The parlous state of our societies and the apparent paralysis of those charged with leadership of the institutions traditionally tasked with the guidance of society have given rise to a flurry of naming and blaming.
What or who is responsible for the upsurge in crime, the failure of institutions, the collapse of the economic order?
Education is a convenient scapegoat as the products of schools are easily identifiable. But of course, this whipping boy is the wrong bobolee as education and its products emerge from the total society of which schools, especially the much vilified ‘prestige schools’ are but a small part.
The opening statement of our Lenten observance, “Remember that you are dust…” and the traditional celebration of March as a month dedicated to St Joseph, patron of workers and work, among other aspects of life, suggest alternative lines of reflection and action.
The human person is God-breathed-on-dust, as one exegete underlines, a definition that implies that each human being is personally, intimately and continually known and loved by God, that each such person is part of the entire family of created beings, and has a duty of obedience to the Creator and Sustainer of all life, and of care to all of creation.
This view of society demands that we approach every interaction from a position of respect since each created thing and every other person participates in the same breathing out of God and the same origin and destiny—dust. It also changes the way we look at work, not as a punishment to be avoided, or a commodity to be exchanged for more things, but as a participation in the very creative activity of God.
However, it is precisely this commodification of all human behaviour that has contributed to the present state of affairs. Life and every interaction is measured in terms of what gain the individual can achieve – so relationships are assessed in view of their perceived benefits in cash, influence or entertainment, and are subject to the laws of the marketplace. If they no longer yield dividends, cash them in.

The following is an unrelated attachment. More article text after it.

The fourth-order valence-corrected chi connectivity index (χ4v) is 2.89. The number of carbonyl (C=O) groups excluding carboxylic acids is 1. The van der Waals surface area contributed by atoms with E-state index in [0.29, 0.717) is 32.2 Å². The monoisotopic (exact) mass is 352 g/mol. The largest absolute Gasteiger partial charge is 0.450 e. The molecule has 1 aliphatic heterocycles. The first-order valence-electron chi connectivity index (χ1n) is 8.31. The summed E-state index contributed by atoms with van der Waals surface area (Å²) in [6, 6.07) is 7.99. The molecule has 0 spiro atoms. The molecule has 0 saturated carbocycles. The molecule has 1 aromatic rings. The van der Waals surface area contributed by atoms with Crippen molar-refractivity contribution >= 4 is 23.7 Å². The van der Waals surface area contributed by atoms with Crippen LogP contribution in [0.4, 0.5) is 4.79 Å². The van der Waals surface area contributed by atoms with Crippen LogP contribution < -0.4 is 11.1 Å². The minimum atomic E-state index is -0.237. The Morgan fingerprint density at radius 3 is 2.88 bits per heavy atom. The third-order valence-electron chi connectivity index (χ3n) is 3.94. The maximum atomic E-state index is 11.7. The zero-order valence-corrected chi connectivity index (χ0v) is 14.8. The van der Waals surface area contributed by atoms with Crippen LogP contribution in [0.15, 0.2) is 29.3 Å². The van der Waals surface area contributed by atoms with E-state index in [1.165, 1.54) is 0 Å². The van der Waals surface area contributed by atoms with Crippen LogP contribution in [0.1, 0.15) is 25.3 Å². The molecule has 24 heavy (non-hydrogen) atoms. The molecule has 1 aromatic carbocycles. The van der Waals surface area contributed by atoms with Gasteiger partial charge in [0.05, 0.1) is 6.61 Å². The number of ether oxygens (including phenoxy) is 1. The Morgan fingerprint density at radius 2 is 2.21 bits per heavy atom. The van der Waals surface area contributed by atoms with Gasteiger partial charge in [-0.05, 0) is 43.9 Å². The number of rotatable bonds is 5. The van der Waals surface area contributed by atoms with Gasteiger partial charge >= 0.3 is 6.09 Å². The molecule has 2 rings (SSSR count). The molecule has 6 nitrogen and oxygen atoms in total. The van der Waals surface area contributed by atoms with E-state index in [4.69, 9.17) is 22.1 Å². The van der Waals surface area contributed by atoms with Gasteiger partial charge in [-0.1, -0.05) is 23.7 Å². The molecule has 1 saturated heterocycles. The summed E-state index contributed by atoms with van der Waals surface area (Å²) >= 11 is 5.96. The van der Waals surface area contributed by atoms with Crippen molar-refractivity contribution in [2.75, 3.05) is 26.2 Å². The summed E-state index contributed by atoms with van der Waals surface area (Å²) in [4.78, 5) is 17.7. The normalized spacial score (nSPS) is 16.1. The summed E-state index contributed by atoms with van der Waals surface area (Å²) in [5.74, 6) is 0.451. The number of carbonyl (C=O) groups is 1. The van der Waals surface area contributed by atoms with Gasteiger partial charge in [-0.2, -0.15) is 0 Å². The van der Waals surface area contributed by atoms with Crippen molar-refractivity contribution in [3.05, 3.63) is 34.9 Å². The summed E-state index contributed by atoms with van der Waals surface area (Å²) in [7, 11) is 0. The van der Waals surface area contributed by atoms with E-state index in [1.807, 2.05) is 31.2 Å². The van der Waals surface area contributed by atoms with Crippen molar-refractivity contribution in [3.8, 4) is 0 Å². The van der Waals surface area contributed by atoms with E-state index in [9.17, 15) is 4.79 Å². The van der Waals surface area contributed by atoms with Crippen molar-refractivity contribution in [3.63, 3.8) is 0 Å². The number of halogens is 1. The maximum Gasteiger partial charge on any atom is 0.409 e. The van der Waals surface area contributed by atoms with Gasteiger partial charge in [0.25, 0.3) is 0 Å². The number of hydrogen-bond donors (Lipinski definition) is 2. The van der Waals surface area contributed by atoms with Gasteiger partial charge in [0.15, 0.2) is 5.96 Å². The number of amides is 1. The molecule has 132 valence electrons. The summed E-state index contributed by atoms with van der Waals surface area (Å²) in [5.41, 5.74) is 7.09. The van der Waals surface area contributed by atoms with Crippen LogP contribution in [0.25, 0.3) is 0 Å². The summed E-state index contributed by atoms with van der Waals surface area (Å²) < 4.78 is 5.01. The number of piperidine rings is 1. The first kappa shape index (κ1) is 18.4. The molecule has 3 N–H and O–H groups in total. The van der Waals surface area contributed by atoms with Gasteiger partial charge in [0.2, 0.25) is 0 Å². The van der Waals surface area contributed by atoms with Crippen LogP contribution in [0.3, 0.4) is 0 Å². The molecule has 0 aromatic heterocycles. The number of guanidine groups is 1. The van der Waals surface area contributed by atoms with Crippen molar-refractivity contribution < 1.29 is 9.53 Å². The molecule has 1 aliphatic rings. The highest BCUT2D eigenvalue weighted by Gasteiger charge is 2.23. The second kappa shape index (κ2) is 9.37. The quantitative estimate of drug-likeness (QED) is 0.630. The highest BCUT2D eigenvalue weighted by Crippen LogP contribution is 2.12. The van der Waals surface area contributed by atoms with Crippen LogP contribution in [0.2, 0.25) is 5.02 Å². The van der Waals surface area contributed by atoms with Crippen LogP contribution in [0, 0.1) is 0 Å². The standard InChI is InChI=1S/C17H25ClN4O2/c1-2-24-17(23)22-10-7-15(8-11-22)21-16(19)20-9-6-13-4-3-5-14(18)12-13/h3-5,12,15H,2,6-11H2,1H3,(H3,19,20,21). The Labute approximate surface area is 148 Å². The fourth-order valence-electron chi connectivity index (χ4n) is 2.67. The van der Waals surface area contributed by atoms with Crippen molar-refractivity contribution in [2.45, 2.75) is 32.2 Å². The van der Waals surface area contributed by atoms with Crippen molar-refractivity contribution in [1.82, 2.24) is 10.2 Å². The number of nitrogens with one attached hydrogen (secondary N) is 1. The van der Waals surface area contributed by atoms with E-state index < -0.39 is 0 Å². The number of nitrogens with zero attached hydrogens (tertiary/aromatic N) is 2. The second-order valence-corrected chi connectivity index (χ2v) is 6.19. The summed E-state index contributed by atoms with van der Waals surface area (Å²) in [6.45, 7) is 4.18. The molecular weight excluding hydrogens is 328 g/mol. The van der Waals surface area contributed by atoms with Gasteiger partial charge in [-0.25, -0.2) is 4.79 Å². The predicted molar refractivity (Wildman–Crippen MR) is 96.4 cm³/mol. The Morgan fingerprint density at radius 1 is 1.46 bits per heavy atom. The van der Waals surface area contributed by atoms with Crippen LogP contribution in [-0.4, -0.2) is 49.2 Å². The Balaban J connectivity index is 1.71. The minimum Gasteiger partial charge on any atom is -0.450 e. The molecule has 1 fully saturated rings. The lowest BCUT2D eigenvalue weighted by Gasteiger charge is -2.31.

Work is narrowly viewed for its profitability, as is political activity, church roles, philanthropy and service. So it is no surprise that the Other is seen, not as a neighbour, someone to whom we must draw nigh, but as a competitor for scarce resources who must be eliminated.
This is as old as Genesis, as Shakespeare, as Machiavelli, as your sibling. So we know the score, just as we know how to change the tune.
This weekend’s Scripture Readings set before us the Commandments, the directions for use if we would be human. Unfortunately, we act as if they were options offered for our selection or rejection.
We would not treat the directions in our car manual as casually, yet, the Laws of our making get short shrift from us. Scapegoating may provide temporary distraction from the pain of our disobedience, but the way back is clearly marked out for us, a Way of the Cross, but the only road to salvation.